A study into road behaviour in Wiltshire could help inspire a country-wide removal of white line markings in an attempt to slow drivers down.
The study by Wiltshire County Council between 1997 and 2003 found that not reinstating the centre lines on a number of resurfacing sites led to a reduction in injury, collisions and traffic speeds.
Research has shown motorists drive more slowly on roads without the central white line - cutting average speeds by 13%.
The Times reports that following trials in Wiltshire, London and Derby, pilot schemes have been drawn up in north Norfolk.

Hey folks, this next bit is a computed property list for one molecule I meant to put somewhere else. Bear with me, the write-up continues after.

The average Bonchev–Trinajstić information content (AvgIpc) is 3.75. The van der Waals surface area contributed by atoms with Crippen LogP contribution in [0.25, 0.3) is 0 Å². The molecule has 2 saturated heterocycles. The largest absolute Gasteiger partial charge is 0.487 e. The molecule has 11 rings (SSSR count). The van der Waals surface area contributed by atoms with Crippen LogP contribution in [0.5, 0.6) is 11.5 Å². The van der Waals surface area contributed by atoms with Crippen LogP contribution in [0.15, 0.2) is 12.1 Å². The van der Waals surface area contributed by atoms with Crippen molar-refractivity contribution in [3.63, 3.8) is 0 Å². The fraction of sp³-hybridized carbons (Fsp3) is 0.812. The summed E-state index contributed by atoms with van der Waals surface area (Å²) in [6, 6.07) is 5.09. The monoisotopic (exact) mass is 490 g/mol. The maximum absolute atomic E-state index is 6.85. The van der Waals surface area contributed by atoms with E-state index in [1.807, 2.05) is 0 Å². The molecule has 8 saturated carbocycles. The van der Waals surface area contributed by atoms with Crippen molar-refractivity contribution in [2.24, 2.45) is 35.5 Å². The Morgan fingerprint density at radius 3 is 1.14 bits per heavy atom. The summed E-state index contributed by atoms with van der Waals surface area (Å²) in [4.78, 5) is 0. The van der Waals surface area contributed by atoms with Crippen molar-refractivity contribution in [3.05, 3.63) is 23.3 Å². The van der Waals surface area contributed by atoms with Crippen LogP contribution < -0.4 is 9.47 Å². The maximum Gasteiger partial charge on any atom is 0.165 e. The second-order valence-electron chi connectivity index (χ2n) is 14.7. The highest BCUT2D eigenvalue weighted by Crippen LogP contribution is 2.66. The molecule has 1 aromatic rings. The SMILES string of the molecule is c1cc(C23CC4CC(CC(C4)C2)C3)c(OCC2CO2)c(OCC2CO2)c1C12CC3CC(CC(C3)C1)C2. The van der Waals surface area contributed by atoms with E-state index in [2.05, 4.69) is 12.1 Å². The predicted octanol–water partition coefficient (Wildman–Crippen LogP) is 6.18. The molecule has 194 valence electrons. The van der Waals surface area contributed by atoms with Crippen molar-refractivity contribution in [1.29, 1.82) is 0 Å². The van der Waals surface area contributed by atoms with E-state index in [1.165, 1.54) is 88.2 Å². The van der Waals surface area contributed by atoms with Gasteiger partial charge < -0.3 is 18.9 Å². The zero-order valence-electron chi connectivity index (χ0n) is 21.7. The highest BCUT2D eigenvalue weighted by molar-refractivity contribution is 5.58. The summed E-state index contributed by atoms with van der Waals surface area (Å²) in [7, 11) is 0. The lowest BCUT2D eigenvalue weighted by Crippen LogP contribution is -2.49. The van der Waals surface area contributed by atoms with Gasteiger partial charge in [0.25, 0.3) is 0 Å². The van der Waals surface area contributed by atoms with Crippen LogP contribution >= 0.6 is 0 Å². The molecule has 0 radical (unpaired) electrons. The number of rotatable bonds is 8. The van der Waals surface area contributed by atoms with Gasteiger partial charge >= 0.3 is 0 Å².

In a trial study, TFL found "centre line removal introduces an element of uncertainty which is reflected in lower speeds”.
The study suggeststhe centre line can provide drivers with a sense of confidence that no other drivers will "encroach" on their side of the road, and that some drivers may position themselves right next to the central white line because they believe it to be their right to do so - a practice that can lead to increased risk of collisions.
There is some opposition to the plans however - Paul Watters, head of roads policy at the AA told the Times "a simple pot of paint can save lives".